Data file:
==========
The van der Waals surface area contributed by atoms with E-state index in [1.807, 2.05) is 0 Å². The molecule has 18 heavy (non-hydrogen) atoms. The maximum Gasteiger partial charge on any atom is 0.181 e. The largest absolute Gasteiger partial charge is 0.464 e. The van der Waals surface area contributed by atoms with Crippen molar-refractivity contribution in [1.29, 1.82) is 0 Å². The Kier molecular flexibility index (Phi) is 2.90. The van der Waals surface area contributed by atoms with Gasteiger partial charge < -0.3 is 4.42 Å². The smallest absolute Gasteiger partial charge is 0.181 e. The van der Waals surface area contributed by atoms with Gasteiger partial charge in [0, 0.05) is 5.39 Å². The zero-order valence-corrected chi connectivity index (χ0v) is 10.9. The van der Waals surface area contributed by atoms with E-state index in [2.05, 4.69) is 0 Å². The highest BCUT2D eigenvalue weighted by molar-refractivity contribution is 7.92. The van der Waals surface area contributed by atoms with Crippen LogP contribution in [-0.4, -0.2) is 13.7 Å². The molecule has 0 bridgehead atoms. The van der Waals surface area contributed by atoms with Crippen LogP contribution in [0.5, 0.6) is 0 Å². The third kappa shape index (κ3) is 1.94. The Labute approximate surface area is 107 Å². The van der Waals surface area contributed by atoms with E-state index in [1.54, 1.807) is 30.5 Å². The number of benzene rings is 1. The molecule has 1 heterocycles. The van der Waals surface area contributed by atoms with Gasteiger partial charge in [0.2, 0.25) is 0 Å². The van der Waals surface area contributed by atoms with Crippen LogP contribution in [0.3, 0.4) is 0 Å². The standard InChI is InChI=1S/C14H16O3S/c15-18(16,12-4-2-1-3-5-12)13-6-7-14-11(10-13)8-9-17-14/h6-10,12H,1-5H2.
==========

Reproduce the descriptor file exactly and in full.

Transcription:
The van der Waals surface area contributed by atoms with E-state index in [1.807, 2.05) is 0 Å². The molecule has 18 heavy (non-hydrogen) atoms. The maximum Gasteiger partial charge on any atom is 0.181 e. The largest absolute Gasteiger partial charge is 0.464 e. The van der Waals surface area contributed by atoms with Crippen molar-refractivity contribution in [1.29, 1.82) is 0 Å². The Kier molecular flexibility index (Phi) is 2.90. The van der Waals surface area contributed by atoms with Gasteiger partial charge < -0.3 is 4.42 Å². The smallest absolute Gasteiger partial charge is 0.181 e. The van der Waals surface area contributed by atoms with Gasteiger partial charge in [0, 0.05) is 5.39 Å². The zero-order valence-corrected chi connectivity index (χ0v) is 10.9. The van der Waals surface area contributed by atoms with E-state index in [2.05, 4.69) is 0 Å². The highest BCUT2D eigenvalue weighted by molar-refractivity contribution is 7.92. The van der Waals surface area contributed by atoms with Crippen LogP contribution in [-0.4, -0.2) is 13.7 Å². The molecule has 0 bridgehead atoms. The van der Waals surface area contributed by atoms with Crippen LogP contribution in [0.5, 0.6) is 0 Å². The third kappa shape index (κ3) is 1.94. The Labute approximate surface area is 107 Å². The van der Waals surface area contributed by atoms with E-state index in [1.54, 1.807) is 30.5 Å². The number of benzene rings is 1. The molecule has 1 heterocycles. The van der Waals surface area contributed by atoms with Gasteiger partial charge in [0.2, 0.25) is 0 Å². The van der Waals surface area contributed by atoms with Crippen LogP contribution in [0.3, 0.4) is 0 Å². The standard InChI is InChI=1S/C14H16O3S/c15-18(16,12-4-2-1-3-5-12)13-6-7-14-11(10-13)8-9-17-14/h6-10,12H,1-5H2.